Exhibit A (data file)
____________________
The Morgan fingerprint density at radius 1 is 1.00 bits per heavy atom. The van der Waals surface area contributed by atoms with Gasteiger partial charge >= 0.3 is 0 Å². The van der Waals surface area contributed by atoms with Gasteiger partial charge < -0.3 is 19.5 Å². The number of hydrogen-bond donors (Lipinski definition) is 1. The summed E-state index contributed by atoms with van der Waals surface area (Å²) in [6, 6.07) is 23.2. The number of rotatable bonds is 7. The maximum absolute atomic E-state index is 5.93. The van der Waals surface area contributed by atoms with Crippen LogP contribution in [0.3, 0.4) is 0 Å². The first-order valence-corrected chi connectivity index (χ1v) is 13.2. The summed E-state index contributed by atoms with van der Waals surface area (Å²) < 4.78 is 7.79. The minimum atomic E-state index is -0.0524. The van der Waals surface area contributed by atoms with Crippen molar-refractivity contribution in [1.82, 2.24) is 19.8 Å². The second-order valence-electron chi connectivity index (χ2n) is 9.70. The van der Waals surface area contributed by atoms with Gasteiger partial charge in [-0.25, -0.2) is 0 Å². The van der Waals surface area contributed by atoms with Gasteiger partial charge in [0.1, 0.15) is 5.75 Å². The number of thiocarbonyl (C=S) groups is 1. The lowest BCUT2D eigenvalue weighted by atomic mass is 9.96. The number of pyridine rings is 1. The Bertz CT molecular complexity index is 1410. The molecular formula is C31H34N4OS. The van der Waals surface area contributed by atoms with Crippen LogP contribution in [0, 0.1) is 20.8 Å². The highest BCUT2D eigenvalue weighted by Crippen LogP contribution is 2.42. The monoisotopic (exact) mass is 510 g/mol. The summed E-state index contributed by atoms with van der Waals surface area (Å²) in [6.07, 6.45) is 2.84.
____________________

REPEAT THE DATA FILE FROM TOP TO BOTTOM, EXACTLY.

The Morgan fingerprint density at radius 1 is 1.00 bits per heavy atom. The van der Waals surface area contributed by atoms with Gasteiger partial charge >= 0.3 is 0 Å². The van der Waals surface area contributed by atoms with Gasteiger partial charge < -0.3 is 19.5 Å². The number of hydrogen-bond donors (Lipinski definition) is 1. The summed E-state index contributed by atoms with van der Waals surface area (Å²) in [6, 6.07) is 23.2. The number of rotatable bonds is 7. The maximum absolute atomic E-state index is 5.93. The van der Waals surface area contributed by atoms with Crippen LogP contribution in [0.3, 0.4) is 0 Å². The first-order valence-corrected chi connectivity index (χ1v) is 13.2. The summed E-state index contributed by atoms with van der Waals surface area (Å²) < 4.78 is 7.79. The minimum atomic E-state index is -0.0524. The van der Waals surface area contributed by atoms with Crippen molar-refractivity contribution in [1.82, 2.24) is 19.8 Å². The second-order valence-electron chi connectivity index (χ2n) is 9.70. The van der Waals surface area contributed by atoms with Gasteiger partial charge in [-0.25, -0.2) is 0 Å². The van der Waals surface area contributed by atoms with Gasteiger partial charge in [0.1, 0.15) is 5.75 Å². The number of thiocarbonyl (C=S) groups is 1. The lowest BCUT2D eigenvalue weighted by atomic mass is 9.96. The number of pyridine rings is 1. The Bertz CT molecular complexity index is 1410. The molecular formula is C31H34N4OS. The van der Waals surface area contributed by atoms with Crippen LogP contribution in [0, 0.1) is 20.8 Å². The highest BCUT2D eigenvalue weighted by Crippen LogP contribution is 2.42. The monoisotopic (exact) mass is 510 g/mol. The summed E-state index contributed by atoms with van der Waals surface area (Å²) in [6.07, 6.45) is 2.84.